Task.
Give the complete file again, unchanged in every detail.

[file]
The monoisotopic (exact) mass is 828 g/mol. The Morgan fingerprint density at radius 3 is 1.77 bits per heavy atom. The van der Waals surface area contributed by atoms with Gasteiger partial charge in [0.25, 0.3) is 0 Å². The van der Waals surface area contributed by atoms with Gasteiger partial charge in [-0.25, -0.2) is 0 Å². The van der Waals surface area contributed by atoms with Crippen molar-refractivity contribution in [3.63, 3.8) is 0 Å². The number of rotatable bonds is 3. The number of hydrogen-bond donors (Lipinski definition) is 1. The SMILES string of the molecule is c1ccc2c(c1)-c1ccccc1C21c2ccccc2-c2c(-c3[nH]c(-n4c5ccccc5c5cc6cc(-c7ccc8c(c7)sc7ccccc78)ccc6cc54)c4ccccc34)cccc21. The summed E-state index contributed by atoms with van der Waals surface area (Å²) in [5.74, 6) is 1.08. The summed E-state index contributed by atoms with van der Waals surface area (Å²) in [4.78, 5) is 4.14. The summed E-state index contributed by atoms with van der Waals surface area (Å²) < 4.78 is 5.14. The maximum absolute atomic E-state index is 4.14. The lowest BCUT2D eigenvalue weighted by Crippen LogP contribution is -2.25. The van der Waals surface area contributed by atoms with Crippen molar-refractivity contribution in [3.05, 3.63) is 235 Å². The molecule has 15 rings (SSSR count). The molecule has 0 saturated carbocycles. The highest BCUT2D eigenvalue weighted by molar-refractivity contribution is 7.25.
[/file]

The monoisotopic (exact) mass is 828 g/mol. The Morgan fingerprint density at radius 3 is 1.77 bits per heavy atom. The van der Waals surface area contributed by atoms with Gasteiger partial charge in [0.25, 0.3) is 0 Å². The van der Waals surface area contributed by atoms with Gasteiger partial charge in [-0.25, -0.2) is 0 Å². The van der Waals surface area contributed by atoms with Crippen molar-refractivity contribution in [3.63, 3.8) is 0 Å². The number of rotatable bonds is 3. The number of hydrogen-bond donors (Lipinski definition) is 1. The SMILES string of the molecule is c1ccc2c(c1)-c1ccccc1C21c2ccccc2-c2c(-c3[nH]c(-n4c5ccccc5c5cc6cc(-c7ccc8c(c7)sc7ccccc78)ccc6cc54)c4ccccc34)cccc21. The summed E-state index contributed by atoms with van der Waals surface area (Å²) in [5.74, 6) is 1.08. The summed E-state index contributed by atoms with van der Waals surface area (Å²) in [4.78, 5) is 4.14. The summed E-state index contributed by atoms with van der Waals surface area (Å²) < 4.78 is 5.14. The maximum absolute atomic E-state index is 4.14. The lowest BCUT2D eigenvalue weighted by Crippen LogP contribution is -2.25. The van der Waals surface area contributed by atoms with Crippen molar-refractivity contribution in [3.05, 3.63) is 235 Å². The molecule has 15 rings (SSSR count). The molecule has 0 saturated carbocycles. The highest BCUT2D eigenvalue weighted by molar-refractivity contribution is 7.25.